The Foreign-looking Words in Touch Are Not Italian

Aside from Sr. Mary’s occasional Irish and Karl and Birgit’s occasional Danish, everybody else in the book speaks Italian-American. Technically, it’s what scholars call a “pidgin” language, created in the United States. Uneducated immigrants who spoke no formal Italian used it to communicate across the many ancient languages of southern Italy. It’s greatest influence was the language of Naples, the source of so many immigrants. The word for “go to hell” in Italian-American is vafanabola. (Go to Naples.).

 Italian nouns generally end in a vowel. Many Italian-American nouns don’t bother with the last syllable: guaglion’ (young man) or pizz’ (pizza) or Marron (Madonna). When dropping the last syllable leaves a short one-syllable word, a (the) is often put on the front: azit (ziti, a pasta shape), atripp (tripe), and apizz, (pizza). When I was young, pizza meant something you bought from Dominos or Pizza Hut; apizz meant the real thing.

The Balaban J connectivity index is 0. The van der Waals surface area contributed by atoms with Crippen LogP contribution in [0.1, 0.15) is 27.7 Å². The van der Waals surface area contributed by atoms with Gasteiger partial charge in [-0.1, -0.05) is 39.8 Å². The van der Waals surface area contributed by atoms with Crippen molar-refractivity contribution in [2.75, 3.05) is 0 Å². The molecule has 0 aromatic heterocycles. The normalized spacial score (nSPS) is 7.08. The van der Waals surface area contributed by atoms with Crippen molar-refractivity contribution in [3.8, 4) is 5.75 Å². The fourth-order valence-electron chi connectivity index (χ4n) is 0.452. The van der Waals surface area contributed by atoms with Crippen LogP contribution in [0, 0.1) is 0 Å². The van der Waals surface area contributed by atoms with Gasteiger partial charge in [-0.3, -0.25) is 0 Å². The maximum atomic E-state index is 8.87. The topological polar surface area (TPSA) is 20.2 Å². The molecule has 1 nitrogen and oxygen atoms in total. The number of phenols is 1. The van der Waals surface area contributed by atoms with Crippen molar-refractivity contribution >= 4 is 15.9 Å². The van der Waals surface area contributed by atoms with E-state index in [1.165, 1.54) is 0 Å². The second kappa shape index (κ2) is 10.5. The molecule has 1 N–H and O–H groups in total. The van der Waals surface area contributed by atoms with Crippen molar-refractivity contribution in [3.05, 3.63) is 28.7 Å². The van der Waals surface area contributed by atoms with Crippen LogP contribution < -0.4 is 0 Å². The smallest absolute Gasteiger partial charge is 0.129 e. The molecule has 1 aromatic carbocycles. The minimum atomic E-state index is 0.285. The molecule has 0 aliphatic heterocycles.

Solitude? Not in this Neighborhood

What’s Touch like? Take Paolo Giordano’s brilliant The Solitude of Prime Numbers with its lonely young man and woman. Surround the two with his large cast of memorable characters, move them from Italy to a Little Italy neighborhood in New York City, add humor to his melancholy second half and substitute triumph for his trailed-off ending. E voilà! Casey Costra’s Touch.